The Chinese Communist Party (CCP) is using the coronavirus pandemic as an excuse for shutting down Catholic worship, according to a report Friday from UCANews.
As one example, CCP officials prevented hundreds of underground Catholics in China from celebrating the Feast of the Assumption on August 15, one of the most important feasts in the Catholic liturgical calendar.
For Chinese Catholics, the Assumption is considered one of the major celebrations along with Christmas and Easter, and all the faithful gather in their parish churches on these days for solemn liturgical celebrations.
As Breitbart News reported in March, early on in the pandemic Beijing used the crisis as an excuse to tighten its grip on religious activities, bulldozing some churches and placing others under heavy surveillance.
In February, the Religious Affairs Bureau of the northeastern province of Jilin issued a document calling on authorities to “rectify” house churches, which are considered illegal by the government.
The document instructed local officials to investigate house churches and collect information on “when they were established, who is in charge of them, and how large the congregations are” as a first step to shutting them down altogether, stated a report by Bitter Winter.
“China is now holding itself up as a model for fighting the coronavirus. But fighting the pandemic hasn’t stopped communist officials from persecuting Christians,” Todd Nettleton, a spokesman for the nonprofit group Voice of the Martyrs (VOM), said at the time.
Chinese officials issued orders that effectively banned “unregistered” religious services on the grounds of public health.
As the spread of the virus has been contained, China has already opened most major public venues, including movie theaters, from earlier lockdowns, but they have kept most churches closed, citing health concerns. This is especially true of churches belonging to the unofficial, or “underground,” Catholic Church, and this August, most of these churches in Shenyang, Liaoning province, have remained closed.
Some underground priests reportedly silently rebelled against the orders, celebrating Masses for smaller groups in private homes of the faithful.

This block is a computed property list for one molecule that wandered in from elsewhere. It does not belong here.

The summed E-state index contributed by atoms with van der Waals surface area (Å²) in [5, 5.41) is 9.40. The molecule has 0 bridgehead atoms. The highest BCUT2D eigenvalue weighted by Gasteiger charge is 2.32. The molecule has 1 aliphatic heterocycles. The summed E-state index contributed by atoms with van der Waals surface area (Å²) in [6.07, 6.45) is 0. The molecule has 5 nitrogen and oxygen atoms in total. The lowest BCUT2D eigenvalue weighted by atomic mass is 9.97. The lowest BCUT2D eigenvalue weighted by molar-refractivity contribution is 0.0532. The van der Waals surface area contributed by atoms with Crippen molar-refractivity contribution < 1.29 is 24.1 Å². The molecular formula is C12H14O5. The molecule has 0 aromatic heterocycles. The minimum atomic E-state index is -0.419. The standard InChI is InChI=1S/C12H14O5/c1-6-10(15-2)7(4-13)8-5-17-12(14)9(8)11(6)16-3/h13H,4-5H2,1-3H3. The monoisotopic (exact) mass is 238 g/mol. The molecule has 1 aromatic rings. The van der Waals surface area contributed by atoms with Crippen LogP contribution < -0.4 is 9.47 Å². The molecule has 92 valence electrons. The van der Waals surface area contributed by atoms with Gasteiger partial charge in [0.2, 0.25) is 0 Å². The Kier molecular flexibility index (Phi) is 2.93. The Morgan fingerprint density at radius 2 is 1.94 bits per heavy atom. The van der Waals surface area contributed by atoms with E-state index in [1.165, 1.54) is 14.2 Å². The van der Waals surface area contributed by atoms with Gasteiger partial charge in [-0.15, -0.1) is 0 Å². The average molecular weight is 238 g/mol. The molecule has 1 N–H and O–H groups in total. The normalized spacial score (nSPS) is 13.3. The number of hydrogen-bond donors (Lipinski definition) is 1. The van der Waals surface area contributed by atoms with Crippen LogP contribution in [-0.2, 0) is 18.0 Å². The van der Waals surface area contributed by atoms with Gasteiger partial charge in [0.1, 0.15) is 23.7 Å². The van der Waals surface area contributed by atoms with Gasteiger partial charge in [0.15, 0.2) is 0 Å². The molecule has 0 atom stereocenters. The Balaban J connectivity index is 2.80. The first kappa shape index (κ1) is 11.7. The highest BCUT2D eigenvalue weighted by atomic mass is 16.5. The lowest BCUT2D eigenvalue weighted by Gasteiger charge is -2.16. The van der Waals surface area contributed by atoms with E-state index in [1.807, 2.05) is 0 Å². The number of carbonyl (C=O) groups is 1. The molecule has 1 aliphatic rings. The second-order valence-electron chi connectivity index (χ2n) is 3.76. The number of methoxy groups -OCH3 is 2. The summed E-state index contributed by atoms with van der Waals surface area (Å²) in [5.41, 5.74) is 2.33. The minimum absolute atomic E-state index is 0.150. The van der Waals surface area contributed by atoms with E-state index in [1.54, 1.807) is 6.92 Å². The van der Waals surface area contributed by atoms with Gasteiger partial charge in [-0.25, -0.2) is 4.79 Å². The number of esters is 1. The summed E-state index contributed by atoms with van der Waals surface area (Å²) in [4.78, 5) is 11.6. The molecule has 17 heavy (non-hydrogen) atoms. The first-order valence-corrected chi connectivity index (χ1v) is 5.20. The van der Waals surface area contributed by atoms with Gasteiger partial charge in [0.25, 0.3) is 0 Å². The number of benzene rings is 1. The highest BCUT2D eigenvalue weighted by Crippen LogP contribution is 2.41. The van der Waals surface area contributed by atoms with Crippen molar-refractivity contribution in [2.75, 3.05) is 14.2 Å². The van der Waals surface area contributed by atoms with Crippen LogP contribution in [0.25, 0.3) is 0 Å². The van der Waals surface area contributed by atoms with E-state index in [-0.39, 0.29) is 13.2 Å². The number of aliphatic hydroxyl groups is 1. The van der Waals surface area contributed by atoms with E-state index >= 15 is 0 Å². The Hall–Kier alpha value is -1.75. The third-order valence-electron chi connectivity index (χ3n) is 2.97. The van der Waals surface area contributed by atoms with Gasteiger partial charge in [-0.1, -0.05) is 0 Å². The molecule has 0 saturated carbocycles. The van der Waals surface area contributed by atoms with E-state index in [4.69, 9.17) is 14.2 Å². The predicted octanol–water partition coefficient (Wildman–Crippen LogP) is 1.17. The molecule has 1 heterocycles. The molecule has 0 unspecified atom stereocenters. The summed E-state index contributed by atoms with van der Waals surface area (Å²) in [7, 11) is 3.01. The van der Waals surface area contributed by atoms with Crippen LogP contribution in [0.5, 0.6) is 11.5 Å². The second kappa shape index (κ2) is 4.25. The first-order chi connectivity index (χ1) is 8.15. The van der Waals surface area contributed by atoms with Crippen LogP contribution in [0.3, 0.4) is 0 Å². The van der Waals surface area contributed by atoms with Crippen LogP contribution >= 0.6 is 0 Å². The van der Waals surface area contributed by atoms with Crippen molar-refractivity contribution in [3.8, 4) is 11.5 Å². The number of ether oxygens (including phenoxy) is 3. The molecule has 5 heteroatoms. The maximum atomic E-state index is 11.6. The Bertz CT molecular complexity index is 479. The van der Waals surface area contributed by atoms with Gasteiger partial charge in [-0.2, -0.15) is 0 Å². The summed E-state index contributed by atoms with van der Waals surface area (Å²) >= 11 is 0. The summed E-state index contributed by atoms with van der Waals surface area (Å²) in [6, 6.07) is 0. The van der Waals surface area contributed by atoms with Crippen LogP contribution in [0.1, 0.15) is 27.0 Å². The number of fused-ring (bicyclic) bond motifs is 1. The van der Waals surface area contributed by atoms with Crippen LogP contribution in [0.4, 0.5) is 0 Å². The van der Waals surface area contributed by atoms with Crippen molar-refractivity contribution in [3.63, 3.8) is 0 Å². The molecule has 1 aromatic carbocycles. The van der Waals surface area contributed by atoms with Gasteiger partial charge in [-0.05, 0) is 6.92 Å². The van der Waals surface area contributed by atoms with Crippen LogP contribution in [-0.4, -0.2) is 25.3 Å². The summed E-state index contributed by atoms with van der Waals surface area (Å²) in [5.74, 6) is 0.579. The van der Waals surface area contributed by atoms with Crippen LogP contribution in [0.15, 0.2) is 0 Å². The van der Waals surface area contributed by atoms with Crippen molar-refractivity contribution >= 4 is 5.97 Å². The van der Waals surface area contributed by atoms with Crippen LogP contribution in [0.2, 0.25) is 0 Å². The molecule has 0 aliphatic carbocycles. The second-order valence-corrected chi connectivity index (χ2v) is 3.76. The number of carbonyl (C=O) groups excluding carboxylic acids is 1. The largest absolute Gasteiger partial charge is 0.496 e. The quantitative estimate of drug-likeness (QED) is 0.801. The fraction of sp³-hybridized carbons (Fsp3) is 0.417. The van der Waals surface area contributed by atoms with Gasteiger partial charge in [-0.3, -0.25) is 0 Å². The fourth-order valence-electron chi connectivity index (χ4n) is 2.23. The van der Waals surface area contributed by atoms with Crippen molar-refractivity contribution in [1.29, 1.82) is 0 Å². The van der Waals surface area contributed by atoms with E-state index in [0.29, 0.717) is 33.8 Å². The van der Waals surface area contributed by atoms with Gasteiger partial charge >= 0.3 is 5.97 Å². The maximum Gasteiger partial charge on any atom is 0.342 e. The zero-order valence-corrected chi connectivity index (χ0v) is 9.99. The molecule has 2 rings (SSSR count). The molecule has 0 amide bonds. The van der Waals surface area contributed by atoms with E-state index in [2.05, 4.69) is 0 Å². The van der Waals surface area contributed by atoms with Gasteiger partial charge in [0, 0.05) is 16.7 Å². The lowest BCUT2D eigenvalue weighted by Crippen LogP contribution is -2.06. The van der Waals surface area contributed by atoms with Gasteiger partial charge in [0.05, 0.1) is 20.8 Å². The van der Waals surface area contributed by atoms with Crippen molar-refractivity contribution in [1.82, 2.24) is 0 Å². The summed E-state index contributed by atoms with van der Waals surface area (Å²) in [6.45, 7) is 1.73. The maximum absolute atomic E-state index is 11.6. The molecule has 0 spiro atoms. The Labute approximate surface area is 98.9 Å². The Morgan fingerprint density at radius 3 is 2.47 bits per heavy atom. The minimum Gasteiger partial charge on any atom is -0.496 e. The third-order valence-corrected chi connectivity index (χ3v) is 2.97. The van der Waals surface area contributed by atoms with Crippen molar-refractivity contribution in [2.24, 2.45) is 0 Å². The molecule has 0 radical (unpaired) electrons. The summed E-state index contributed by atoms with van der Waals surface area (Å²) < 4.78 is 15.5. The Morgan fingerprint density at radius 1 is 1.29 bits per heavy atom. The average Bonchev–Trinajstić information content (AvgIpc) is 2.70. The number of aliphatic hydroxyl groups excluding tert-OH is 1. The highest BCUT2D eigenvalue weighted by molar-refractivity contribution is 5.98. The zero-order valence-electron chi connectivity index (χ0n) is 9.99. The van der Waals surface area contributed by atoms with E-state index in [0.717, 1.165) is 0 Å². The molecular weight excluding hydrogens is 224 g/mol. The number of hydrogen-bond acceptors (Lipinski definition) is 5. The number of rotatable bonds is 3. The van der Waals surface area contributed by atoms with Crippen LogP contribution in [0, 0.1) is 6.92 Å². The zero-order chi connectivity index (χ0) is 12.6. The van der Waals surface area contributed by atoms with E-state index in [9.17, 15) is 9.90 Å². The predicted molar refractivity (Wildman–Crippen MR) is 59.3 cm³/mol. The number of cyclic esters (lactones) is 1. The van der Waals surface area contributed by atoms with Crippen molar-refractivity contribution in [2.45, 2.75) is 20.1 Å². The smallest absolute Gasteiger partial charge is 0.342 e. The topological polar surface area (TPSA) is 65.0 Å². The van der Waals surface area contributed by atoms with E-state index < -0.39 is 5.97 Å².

“The priest held Masses in several places, each with about 10 people,” said Teresa Jia, an underground Catholic, in reference to her own situation. “Things are better in Shenyang, where there are no conflicts between the underground and open churches. The government more severely suppresses the underground ones.”
Ms. Jia said that she sometimes attends Masses in the state-run open church but noted that during the epidemic, “the government has tightened the restrictions on open churches, too.”
Paul Lu, a sacristan in a northern Chinese church, said that government officials have used the lockdowns to try to coerce underground Catholic priests to join the official church, threatening to shut down their parish churches if they fail to comply.
Lu said that authorities closed his own church on August 9 and kept it shut for the August 15 feast, saying they needed to carry out epidemic checks.
“This is obviously the government threatening the priest to join the Chinese Catholic Patriotic Association,” Lu said.
In the northern Anhui province, officials shut down several underground churches, allegedly for reasons of the pandemic, but allowed the state-sanctioned church to continue holding Masses. As a result, many underground Catholics found themselves obliged to attend Mass at the state church.
Even in cases where churches have been allowed to hold liturgical services, state officials stand at the entry, restricting the number of people permitted to enter the church, witnesses said. Children are no longer permitted to attend church services at all.